skips of a stone on water-world record set by Russel Byars
[Oct 5] FRANKLIN,PA, US--Russell Byars, a 43-year-old engineer from
Pennsylvania, cast a stone that skipped on water a whopping 51 times
and set a new world record for the most consecutive skips of a stone
on water (also known as "ducks and drakes" or European
Russell "Rock Bottom" Byars' feat happened where the
Allegheny River meets French Creek in Franklin, about 70 miles north
He estimated his stone traveled about 250 feet
"I actually threw 40 stones that day, but that was
the first skip that I threw," Byars told the Pittsburgh Post-Gazette.
Experts analyzed film of his record-breaking effort
frame by frame, checking the concentric circles left in the water
by each hop -- or, as stone skippers say, by the plinks and pitty-pats.
Mr Byars told BBC Radio 4 that if it weren’t
for his wife’s encouragement to enter a local competition – as well
as the possibility of fudge – he would never have broken the record.
“She said, ‘well you can win fudge’, so I was like ‘sign me up’,”
Mr Byars said.
comparatively tame old record of 40 skims, set in 2002 at the Pennsylvannia
Qualifying Stone Skipping Tournament, was held by Kurt "Mountain
Man" Steiner, 42, of Emporium.
Asked to reflect on the new record, Mr Steiner likened
his rival's feat to breaking the four-minute mile, praising him
with the words: "It was only a matter of time."
Prior to Mr Steiner's effort, the long-standing record
of 38 rebounds - previously deemed untouchable - was held by Irish
stone-skipping stalwart Jerdone Coleman-McGhee, author of the weighty
tome 'The Secrets of Stone Skipping'.
the giant Mr Byars - a colossus of a man who stands at a lofty 6'
2" and weighs in at 115 kilograms (18 stone) - can now boast to
be the planet's indisputed greatest ever skipper of stones on water.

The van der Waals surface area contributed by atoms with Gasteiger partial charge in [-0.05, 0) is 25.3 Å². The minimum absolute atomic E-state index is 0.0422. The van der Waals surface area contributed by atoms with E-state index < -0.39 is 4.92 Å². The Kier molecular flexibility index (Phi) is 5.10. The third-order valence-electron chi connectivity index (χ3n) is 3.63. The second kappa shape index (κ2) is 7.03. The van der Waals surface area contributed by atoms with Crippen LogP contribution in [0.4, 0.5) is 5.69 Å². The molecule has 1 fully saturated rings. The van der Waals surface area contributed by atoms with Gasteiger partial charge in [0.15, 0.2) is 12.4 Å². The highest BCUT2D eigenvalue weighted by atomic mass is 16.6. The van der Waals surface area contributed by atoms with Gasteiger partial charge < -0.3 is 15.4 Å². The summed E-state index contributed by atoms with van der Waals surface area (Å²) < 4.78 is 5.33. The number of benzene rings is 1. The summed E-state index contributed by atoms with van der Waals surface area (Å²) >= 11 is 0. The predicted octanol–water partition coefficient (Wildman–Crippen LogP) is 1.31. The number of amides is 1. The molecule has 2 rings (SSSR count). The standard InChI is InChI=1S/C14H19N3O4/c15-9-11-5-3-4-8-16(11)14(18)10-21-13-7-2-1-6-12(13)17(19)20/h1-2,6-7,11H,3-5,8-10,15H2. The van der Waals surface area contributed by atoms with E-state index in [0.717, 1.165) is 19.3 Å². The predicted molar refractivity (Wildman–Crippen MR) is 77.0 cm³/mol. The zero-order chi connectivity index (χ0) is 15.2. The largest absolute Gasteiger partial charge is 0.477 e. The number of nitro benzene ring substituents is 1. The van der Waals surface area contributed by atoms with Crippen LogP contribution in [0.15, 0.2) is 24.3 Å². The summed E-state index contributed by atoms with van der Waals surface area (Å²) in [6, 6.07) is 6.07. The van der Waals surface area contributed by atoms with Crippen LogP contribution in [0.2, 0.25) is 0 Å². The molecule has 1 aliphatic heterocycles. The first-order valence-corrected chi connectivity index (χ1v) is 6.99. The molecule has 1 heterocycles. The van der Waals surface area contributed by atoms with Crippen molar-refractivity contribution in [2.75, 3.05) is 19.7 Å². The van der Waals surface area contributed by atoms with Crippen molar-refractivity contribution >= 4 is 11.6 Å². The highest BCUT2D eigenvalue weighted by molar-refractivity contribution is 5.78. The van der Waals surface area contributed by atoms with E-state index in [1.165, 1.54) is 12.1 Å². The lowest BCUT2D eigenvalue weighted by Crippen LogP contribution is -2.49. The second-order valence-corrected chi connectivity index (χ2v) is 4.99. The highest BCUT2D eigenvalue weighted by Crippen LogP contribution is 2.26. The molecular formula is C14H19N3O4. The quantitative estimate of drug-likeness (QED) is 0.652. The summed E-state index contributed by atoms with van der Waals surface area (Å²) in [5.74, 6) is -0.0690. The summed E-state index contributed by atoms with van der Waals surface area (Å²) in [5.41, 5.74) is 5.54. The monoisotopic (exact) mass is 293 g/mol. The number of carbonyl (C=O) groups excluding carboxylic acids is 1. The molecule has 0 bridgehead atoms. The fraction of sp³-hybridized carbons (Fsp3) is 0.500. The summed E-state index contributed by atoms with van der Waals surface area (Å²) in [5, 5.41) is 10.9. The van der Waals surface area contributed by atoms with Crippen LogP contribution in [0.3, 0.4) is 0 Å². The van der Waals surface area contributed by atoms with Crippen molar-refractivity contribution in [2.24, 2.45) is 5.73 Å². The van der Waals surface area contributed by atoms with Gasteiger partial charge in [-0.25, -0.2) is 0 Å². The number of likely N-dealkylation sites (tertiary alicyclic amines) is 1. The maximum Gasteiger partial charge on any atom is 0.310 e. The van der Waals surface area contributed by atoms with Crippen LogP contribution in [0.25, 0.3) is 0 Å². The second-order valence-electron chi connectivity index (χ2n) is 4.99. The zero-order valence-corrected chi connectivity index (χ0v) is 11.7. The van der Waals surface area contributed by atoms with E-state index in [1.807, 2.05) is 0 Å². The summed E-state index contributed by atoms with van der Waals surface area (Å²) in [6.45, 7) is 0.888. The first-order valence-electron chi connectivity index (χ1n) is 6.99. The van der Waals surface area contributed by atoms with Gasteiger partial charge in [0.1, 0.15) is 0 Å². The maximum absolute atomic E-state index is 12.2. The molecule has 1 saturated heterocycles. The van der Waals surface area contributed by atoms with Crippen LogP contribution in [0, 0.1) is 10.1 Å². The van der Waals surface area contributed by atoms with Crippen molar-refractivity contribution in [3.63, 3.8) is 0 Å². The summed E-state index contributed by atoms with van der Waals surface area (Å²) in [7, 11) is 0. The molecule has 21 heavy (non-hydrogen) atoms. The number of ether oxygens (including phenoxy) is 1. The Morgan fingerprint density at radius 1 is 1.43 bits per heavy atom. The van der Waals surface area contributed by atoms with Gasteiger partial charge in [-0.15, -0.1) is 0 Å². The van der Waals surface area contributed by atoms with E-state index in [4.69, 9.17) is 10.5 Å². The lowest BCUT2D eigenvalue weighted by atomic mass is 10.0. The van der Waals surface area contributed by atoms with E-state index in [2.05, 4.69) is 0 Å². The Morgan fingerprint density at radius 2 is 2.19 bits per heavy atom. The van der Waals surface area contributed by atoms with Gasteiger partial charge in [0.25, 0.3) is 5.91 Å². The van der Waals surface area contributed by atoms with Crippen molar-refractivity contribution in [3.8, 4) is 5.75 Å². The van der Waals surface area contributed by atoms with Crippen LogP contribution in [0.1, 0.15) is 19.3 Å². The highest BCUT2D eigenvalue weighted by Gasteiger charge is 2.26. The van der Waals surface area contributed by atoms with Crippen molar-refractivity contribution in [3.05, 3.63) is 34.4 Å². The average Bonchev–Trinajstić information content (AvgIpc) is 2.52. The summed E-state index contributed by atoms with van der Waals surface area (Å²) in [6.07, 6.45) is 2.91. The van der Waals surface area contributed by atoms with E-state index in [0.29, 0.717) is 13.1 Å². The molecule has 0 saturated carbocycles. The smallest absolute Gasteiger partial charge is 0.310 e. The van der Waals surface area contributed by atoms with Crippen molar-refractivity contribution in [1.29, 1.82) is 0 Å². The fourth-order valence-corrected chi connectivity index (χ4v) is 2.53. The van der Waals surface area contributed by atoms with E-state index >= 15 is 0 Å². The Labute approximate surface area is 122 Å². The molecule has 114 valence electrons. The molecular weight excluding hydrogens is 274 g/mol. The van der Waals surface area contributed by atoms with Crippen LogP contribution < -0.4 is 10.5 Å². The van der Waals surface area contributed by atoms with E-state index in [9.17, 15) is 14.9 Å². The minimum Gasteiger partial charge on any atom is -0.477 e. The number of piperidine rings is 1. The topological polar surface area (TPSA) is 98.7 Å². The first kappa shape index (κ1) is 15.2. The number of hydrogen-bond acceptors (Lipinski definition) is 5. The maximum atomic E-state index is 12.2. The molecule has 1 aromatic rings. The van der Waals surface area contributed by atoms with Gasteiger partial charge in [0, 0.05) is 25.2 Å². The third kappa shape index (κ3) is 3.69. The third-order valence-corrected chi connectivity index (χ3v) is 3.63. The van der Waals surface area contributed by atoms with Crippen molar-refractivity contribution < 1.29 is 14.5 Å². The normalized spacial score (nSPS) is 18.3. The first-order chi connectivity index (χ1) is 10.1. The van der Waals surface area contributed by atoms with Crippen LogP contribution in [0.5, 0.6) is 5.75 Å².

Action replays show Mr Byars adopting the style
of a baseball pitcher's windup with a sidearm release, using a modicum
of spin and a massive follow through.
For those wishing to emulate his superlative feats,
Mr Byars is said to favour smooth, rounded stones of about three
to four inches across.
Mr. Steiner, who stands 5-feet-9 and weighs 150
pounds -- though he tipped the scales at around 200 pounds when
he broke the record -- uses a different style. Photo:
Russ Byars (left) and Kurt Steiner playfully fight over the state
Stone Skipping Trophy.(enlarge
"I lean over way more. Mine's more of a classic style,
I guess. I'm almost bent at the waist when I throw. Where I get
my power is out of my legs, primarily. I push off really hard with
my back leg and I really do a deep lunge. I might step six feet
forward as opposed to Russ' maybe three feet," Mr. Steiner said.
Dr. Lorenz, an amateur stone skipper who hasn't
broken 20, has attached accelerometers to stones to measure the
per-skip bounce and the bend of the path.
He and other researchers have investigated the
science behind stone-skipping. Studies in France, he said, have
yielded 20 degrees to the horizontal as the optimal angle for a
skipping stone to enter the water.
"At the very simple level, it's understood,"
Dr. Lorenz said. "I think we don't know enough yet to answer the
question, 'What is the ultimate limit a human can throw a skipping